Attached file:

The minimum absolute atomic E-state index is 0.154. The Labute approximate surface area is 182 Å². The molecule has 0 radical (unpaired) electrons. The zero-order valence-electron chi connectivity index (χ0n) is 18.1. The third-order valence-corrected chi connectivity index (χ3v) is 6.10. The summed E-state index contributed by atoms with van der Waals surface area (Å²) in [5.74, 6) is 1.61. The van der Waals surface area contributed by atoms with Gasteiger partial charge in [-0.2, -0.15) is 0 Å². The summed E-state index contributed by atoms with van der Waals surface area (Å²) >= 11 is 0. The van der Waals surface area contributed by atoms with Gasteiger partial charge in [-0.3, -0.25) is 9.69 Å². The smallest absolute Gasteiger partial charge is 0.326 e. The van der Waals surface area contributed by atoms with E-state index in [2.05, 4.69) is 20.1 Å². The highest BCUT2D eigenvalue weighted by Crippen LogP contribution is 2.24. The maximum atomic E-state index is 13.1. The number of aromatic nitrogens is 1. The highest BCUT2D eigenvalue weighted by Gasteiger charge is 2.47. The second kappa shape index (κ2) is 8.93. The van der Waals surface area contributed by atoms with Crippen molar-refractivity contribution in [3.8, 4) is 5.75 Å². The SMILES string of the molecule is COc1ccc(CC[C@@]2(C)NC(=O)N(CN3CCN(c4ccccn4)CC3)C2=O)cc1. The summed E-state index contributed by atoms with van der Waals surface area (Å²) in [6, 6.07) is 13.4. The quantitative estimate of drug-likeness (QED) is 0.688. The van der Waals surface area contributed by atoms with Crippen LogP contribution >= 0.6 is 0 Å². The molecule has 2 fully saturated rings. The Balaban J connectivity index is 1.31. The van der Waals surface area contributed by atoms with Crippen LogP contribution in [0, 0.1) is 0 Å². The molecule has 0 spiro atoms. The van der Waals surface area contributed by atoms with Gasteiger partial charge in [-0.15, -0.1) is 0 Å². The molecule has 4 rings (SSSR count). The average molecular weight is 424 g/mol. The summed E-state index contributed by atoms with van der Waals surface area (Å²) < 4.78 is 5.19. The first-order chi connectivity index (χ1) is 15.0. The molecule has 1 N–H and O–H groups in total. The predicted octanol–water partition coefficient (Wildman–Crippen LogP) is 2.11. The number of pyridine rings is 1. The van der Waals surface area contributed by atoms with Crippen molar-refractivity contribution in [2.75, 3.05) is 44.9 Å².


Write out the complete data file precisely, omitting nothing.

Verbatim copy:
The minimum absolute atomic E-state index is 0.154. The Labute approximate surface area is 182 Å². The molecule has 0 radical (unpaired) electrons. The zero-order valence-electron chi connectivity index (χ0n) is 18.1. The third-order valence-corrected chi connectivity index (χ3v) is 6.10. The summed E-state index contributed by atoms with van der Waals surface area (Å²) in [5.74, 6) is 1.61. The van der Waals surface area contributed by atoms with Gasteiger partial charge in [-0.2, -0.15) is 0 Å². The summed E-state index contributed by atoms with van der Waals surface area (Å²) >= 11 is 0. The van der Waals surface area contributed by atoms with Gasteiger partial charge in [-0.3, -0.25) is 9.69 Å². The smallest absolute Gasteiger partial charge is 0.326 e. The van der Waals surface area contributed by atoms with E-state index in [2.05, 4.69) is 20.1 Å². The highest BCUT2D eigenvalue weighted by Crippen LogP contribution is 2.24. The maximum atomic E-state index is 13.1. The number of aromatic nitrogens is 1. The highest BCUT2D eigenvalue weighted by Gasteiger charge is 2.47. The second kappa shape index (κ2) is 8.93. The van der Waals surface area contributed by atoms with Crippen molar-refractivity contribution in [3.8, 4) is 5.75 Å². The SMILES string of the molecule is COc1ccc(CC[C@@]2(C)NC(=O)N(CN3CCN(c4ccccn4)CC3)C2=O)cc1. The summed E-state index contributed by atoms with van der Waals surface area (Å²) in [6, 6.07) is 13.4. The quantitative estimate of drug-likeness (QED) is 0.688. The van der Waals surface area contributed by atoms with Crippen LogP contribution >= 0.6 is 0 Å². The molecule has 2 fully saturated rings. The Balaban J connectivity index is 1.31. The van der Waals surface area contributed by atoms with Crippen LogP contribution in [0, 0.1) is 0 Å². The molecule has 0 spiro atoms. The van der Waals surface area contributed by atoms with Gasteiger partial charge in [-0.15, -0.1) is 0 Å². The molecule has 4 rings (SSSR count). The average molecular weight is 424 g/mol. The summed E-state index contributed by atoms with van der Waals surface area (Å²) < 4.78 is 5.19. The first-order chi connectivity index (χ1) is 15.0. The molecule has 1 N–H and O–H groups in total. The predicted octanol–water partition coefficient (Wildman–Crippen LogP) is 2.11. The number of pyridine rings is 1. The van der Waals surface area contributed by atoms with Crippen molar-refractivity contribution in [2.75, 3.05) is 44.9 Å².